THE Philippine Solar Power Alliance (PSPA) is urging the Energy Regulatory Commission (ERC) to review the payment scheme for homeowners with solar rooftops who export excess power to the grid.
The group submitted to the ERC on Friday its position paper describing the manner by which utility companies calculate the credit due to homeowners who export excess power generated by their solar rooftops to the grid.
The PSPA submitted its comments in line with the scheduled review of the net metering rules, stressing the need to make a correction in the payment system by noting that the present mechanism is contrary to the spirit of the Renewable Energy Law and its Implementing Rules.
According to PSPA president Tetchi Capellan, the law clearly says the “net-metering customer is only charged for his net electricity consumption and is credited for any overall contribution to the electricity grid.”
Net metering is a non-fiscal incentive given to solar rooftop owners provided in the RE Law by way of granting credits earned from electricity produced net of consumption.
Capellan pointed out that based on this rule, electric power generated by an end-user may be used to offset electric energy provided by the utility company to the end-user during the applicable period. Thus, the net-metering customer “is only charged or credited, as the case may be, the difference between its import energy and export energy.”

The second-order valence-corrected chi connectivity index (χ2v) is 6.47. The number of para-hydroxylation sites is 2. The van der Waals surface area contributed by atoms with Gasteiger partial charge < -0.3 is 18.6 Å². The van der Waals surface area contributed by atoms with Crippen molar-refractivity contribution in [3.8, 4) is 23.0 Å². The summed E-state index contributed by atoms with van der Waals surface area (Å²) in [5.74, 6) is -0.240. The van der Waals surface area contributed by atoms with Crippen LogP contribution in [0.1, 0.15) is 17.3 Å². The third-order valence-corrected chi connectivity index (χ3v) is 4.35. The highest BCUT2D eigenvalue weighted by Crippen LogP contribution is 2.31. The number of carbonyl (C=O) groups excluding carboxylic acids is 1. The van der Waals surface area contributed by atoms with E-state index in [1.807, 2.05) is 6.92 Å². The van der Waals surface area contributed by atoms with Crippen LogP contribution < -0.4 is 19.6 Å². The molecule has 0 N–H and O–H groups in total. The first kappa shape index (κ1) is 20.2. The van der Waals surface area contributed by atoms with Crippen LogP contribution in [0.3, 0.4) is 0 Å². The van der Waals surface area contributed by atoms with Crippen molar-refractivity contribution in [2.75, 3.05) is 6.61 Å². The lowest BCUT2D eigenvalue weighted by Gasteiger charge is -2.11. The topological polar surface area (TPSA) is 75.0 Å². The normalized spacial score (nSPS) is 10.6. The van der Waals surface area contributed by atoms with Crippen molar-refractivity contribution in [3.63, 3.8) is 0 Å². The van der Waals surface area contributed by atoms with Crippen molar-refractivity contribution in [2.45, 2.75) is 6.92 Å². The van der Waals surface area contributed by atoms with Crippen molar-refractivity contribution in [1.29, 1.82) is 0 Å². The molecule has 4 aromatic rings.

In short, the law and its IRR, as well as the ERC net-metering rules, are all talking about an exchange of energy, one offsetting the other, and that the user should only be charged the difference between import and export, which is the net of the energy exchange.
But, according to the PSPA, this is not how net-metering customers are paid. Instead, a lower kilowatt price for exported energy, the generation charge, is applied to calculate the credits due to the solar rooftop homeowners.
PSPA explained that when exported energy is allowed to offset an equal amount of imported energy, the amounts cancel each other out, removing price considerations in exchange.
“It is like borrowing a kilo of rice from one’s neighbor in the evening, and returning a kilo of rice the next morning,” said Capellan. Price does not come into the picture; and if it does, the borrowed and the returned rice will both have a common reference price.
PSPA urged the ERC to take into account this matter of calculating the credits as the present system “is contrary to law.”
The Alliance emphasized that the net-metering customers are entitled to the true value of solar. Nowhere in the law is it specified that the preliminary reference price, the generation charge, applies only to imported energy, the PSPA said.
Solar rooftop owners invested their savings to produce clean energy, stressed Capellan. Unlike big solar utility owners, they receive no tax holidays, no duty-free importation. What rooftop solar owners simply ask is they receive the true value of solar and apply the true solar price to both exported and imported energy, to be consistent with the law, its IRR and the ERC Rules.
On September 1, the stakeholders will discuss the net metering issues at a Solar Summit to be held at the SMEX.